The Philippines’ migrant workers, and the children left behind

No mother wants to leave her child — but in the Philippines, it can feel like there’s no other choice. Unable to earn enough money at home, an estimated 2.2 million Filipinos worked overseas last year, according to the Philippine Statistics Authority. The majority were women, many hoping to give their child a better future.

They work as nurses, hospitality staff, nannies and cleaners. Last year, they sent $33.5 billion back to the Philippines in personal remittances — a record high, according to the country’s central bank.

More than 2.2 million Filipinos worked overseas in 2019The top five destinations were in Asia and the Middle East

Source: Philippines Statistics Authority

But their income comes at a high personal cost. Mothers can miss out on entire childhoods. Sometimes their relationship with their children remains damaged and distant, years after they return. Other times, their children’s lives can veer off course without a parent at home.

In Hong Kong, the vast majority of Filipino migrants are domestic workers, often raising other people’s children. CNN spoke with several of these women, and adults who grew up in the Philippines without their mothers, about the emotional toll of being separated for years.

“It’s really hard to leave. You don’t want to leave, actually … (but) I don’t have really a choice.”

These conditions, which have persisted for decades, push more than a million Filipinos to leave the country every year for work abroad, according to the International Labour Organization (ILO). The additional income provides much-needed security — not just for children’s education, but for other crucial needs like medical costs or recovery from natural disasters.

Philippine President Rodrigo Duterte praised these workers for their economic contribution at a 2019 event. But the migration of Filipino workers has also left millions of children without a parent at home.

Now, more than ever, we need you, the (overseas Filipino workers) and your families, to take part in our nation-building efforts. I thus call on you to … continue to make our country proud.”

Rodrigo Duterte President of the Philippines

The dream of education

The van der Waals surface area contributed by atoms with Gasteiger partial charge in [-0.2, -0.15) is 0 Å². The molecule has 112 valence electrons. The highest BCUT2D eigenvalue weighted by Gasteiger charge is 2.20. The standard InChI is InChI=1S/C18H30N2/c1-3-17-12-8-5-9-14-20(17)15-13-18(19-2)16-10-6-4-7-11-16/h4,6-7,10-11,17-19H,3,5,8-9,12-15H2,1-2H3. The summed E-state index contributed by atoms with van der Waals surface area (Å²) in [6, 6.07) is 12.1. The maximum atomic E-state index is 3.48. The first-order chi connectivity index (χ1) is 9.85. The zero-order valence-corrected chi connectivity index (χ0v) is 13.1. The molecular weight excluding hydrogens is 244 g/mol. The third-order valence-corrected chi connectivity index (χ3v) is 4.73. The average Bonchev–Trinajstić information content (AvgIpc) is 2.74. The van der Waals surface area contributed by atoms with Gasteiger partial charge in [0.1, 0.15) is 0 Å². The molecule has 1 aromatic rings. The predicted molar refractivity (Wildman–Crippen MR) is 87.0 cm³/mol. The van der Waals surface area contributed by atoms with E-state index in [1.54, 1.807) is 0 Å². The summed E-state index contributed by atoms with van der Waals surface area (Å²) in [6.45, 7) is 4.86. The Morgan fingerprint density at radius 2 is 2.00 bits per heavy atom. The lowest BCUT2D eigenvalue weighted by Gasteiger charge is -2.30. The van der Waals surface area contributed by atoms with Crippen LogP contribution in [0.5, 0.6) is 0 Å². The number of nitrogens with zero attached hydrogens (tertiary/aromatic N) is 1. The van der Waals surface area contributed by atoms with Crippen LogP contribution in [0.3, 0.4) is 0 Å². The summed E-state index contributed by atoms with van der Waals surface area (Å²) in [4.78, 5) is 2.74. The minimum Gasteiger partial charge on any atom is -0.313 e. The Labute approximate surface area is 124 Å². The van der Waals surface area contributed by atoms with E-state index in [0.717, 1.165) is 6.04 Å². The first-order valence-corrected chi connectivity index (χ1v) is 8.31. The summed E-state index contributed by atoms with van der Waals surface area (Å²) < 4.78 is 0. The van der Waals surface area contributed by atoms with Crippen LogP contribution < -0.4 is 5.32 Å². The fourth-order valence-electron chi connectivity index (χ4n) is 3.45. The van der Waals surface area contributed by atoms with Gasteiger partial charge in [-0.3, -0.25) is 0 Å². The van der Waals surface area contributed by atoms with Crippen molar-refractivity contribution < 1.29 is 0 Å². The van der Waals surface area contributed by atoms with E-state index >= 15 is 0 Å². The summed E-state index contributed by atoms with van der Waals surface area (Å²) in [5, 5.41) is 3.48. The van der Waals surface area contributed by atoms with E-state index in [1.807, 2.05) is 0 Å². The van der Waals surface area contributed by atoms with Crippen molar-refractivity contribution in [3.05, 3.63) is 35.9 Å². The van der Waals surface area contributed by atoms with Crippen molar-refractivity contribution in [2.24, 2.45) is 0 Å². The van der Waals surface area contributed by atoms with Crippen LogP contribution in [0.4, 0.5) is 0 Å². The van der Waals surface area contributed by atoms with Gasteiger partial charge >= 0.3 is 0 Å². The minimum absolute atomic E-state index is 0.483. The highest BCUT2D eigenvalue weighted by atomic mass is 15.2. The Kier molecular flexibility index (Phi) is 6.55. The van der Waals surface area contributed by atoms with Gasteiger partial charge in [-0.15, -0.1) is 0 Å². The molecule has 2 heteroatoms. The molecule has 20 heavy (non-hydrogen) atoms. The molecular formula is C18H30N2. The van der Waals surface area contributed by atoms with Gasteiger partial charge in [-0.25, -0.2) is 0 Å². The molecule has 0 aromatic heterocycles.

College tuition can cost up to $6,600 a year, far out of reach for millions of Filipinos. Many migrant workers spend decades working overseas to save up for these fees.

But there’s no guarantee that a degree can grant success and stability, as so many parents hope. Many workers who go overseas tochase this generational dream had high school diplomas and college degrees themselves, that were of little help in the job market.

Even Duterte acknowledged the hardships that pushed workers abroad in his 2019 speech, saying that one of his top priorities was to provide “sustainable work and livelihood opportunities in our country.”

“I told him, this is a trade-off. If I look after other kids, I can send you to school, you can have greater education. But usually they don’t understand that.”

The tragic reality

“The absence of mothers is consistently identified as having a more pervasive influence on the lives of their children,” the study added.

The researchers said some of these children end up failing classes or dropping out due to a variety of factors.

They may feel more responsible to care for their siblings in their parents’ absence, drawing attention away from school; they may feel like they don’t belong with peers; or they may simply stray from studies without the structure typically provided by parental presence.

“I can never leave my babies, I can never go abroad and be apart from them; I could never do what my mother sacrificed for us.”

A survey of 5,023 domestic workers last year found that 15% had been physically abused during employment and 2% reported being sexually assaulted or harassed. Nearly half said they worked more than 16 hours a day; Hong Kong has no laws around maximum working hours per day or week.

Domestic workers in Hong Kong report high rates of poor working and living conditions

Source: Mission for migrant workers, 2019

Other complaints include not being given enough food to eat, not having a proper bed or privacy at night, and being asked to work on their days off.

But for some, the hardest part of the job is being separated from their children.

“When I became a mother, I realized her sacrifices. I loved her more because it is hard for a mother to be separated from her children.”



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